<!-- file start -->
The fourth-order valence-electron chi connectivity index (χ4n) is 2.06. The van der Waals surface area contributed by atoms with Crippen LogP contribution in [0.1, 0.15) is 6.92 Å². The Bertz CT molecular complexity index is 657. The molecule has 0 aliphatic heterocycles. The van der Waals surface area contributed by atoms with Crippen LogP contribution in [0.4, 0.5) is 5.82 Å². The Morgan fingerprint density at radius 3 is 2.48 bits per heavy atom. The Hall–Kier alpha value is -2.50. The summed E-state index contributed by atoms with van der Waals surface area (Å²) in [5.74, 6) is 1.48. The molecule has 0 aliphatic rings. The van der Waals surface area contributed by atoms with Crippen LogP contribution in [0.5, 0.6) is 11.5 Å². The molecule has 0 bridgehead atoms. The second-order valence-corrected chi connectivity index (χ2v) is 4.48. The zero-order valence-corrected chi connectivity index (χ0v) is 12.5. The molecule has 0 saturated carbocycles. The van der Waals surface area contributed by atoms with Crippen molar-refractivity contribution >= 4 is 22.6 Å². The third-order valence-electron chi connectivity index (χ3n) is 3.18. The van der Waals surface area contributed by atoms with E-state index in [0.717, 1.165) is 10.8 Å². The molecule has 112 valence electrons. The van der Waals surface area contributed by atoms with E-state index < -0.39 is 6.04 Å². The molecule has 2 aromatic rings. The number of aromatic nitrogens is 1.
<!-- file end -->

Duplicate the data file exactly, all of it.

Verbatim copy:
The fourth-order valence-electron chi connectivity index (χ4n) is 2.06. The van der Waals surface area contributed by atoms with Crippen LogP contribution in [0.1, 0.15) is 6.92 Å². The Bertz CT molecular complexity index is 657. The molecule has 0 aliphatic heterocycles. The van der Waals surface area contributed by atoms with Crippen LogP contribution in [0.4, 0.5) is 5.82 Å². The Morgan fingerprint density at radius 3 is 2.48 bits per heavy atom. The Hall–Kier alpha value is -2.50. The summed E-state index contributed by atoms with van der Waals surface area (Å²) in [5.74, 6) is 1.48. The molecule has 0 aliphatic rings. The van der Waals surface area contributed by atoms with Crippen LogP contribution in [0.5, 0.6) is 11.5 Å². The molecule has 0 bridgehead atoms. The second-order valence-corrected chi connectivity index (χ2v) is 4.48. The zero-order valence-corrected chi connectivity index (χ0v) is 12.5. The molecule has 0 saturated carbocycles. The van der Waals surface area contributed by atoms with Crippen molar-refractivity contribution >= 4 is 22.6 Å². The third-order valence-electron chi connectivity index (χ3n) is 3.18. The van der Waals surface area contributed by atoms with E-state index in [0.717, 1.165) is 10.8 Å². The molecule has 112 valence electrons. The van der Waals surface area contributed by atoms with E-state index < -0.39 is 6.04 Å². The molecule has 2 aromatic rings. The number of aromatic nitrogens is 1.